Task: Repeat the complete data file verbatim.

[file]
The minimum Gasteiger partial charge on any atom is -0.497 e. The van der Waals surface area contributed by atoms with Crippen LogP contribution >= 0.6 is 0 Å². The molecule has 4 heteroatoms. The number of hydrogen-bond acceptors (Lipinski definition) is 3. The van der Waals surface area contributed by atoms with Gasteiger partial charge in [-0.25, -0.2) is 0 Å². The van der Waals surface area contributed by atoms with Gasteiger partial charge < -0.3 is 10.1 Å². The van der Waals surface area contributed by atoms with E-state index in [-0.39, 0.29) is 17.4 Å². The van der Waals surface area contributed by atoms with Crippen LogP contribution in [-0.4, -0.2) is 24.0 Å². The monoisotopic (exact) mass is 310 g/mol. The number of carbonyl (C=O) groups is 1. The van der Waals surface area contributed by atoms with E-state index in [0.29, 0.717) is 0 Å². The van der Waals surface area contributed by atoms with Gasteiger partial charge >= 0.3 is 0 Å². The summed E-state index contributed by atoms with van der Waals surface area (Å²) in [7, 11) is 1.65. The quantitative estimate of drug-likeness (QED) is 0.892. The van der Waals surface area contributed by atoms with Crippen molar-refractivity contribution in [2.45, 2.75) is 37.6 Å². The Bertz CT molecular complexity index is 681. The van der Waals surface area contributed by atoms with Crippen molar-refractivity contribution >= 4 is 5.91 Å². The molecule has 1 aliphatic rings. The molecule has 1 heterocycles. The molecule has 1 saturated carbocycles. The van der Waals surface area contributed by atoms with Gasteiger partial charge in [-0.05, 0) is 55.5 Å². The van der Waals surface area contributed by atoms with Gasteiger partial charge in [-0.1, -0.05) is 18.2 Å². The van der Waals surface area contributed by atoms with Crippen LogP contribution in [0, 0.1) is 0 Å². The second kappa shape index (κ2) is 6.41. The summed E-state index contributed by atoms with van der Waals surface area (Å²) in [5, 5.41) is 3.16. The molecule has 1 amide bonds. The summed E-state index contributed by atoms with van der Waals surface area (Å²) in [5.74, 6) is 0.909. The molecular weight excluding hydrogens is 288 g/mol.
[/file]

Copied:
The minimum Gasteiger partial charge on any atom is -0.497 e. The van der Waals surface area contributed by atoms with Crippen LogP contribution >= 0.6 is 0 Å². The molecule has 4 heteroatoms. The number of hydrogen-bond acceptors (Lipinski definition) is 3. The van der Waals surface area contributed by atoms with Gasteiger partial charge in [-0.25, -0.2) is 0 Å². The van der Waals surface area contributed by atoms with Gasteiger partial charge < -0.3 is 10.1 Å². The van der Waals surface area contributed by atoms with E-state index in [-0.39, 0.29) is 17.4 Å². The van der Waals surface area contributed by atoms with Crippen LogP contribution in [-0.4, -0.2) is 24.0 Å². The monoisotopic (exact) mass is 310 g/mol. The number of carbonyl (C=O) groups is 1. The van der Waals surface area contributed by atoms with E-state index in [0.29, 0.717) is 0 Å². The van der Waals surface area contributed by atoms with Gasteiger partial charge >= 0.3 is 0 Å². The summed E-state index contributed by atoms with van der Waals surface area (Å²) in [7, 11) is 1.65. The quantitative estimate of drug-likeness (QED) is 0.892. The van der Waals surface area contributed by atoms with Crippen molar-refractivity contribution in [2.45, 2.75) is 37.6 Å². The Bertz CT molecular complexity index is 681. The van der Waals surface area contributed by atoms with Crippen molar-refractivity contribution >= 4 is 5.91 Å². The molecule has 1 aliphatic rings. The molecule has 1 heterocycles. The molecule has 1 saturated carbocycles. The van der Waals surface area contributed by atoms with Gasteiger partial charge in [-0.05, 0) is 55.5 Å². The van der Waals surface area contributed by atoms with Gasteiger partial charge in [-0.1, -0.05) is 18.2 Å². The van der Waals surface area contributed by atoms with Crippen LogP contribution in [0, 0.1) is 0 Å². The second kappa shape index (κ2) is 6.41. The summed E-state index contributed by atoms with van der Waals surface area (Å²) in [5, 5.41) is 3.16. The molecule has 1 amide bonds. The summed E-state index contributed by atoms with van der Waals surface area (Å²) in [5.74, 6) is 0.909. The molecular weight excluding hydrogens is 288 g/mol.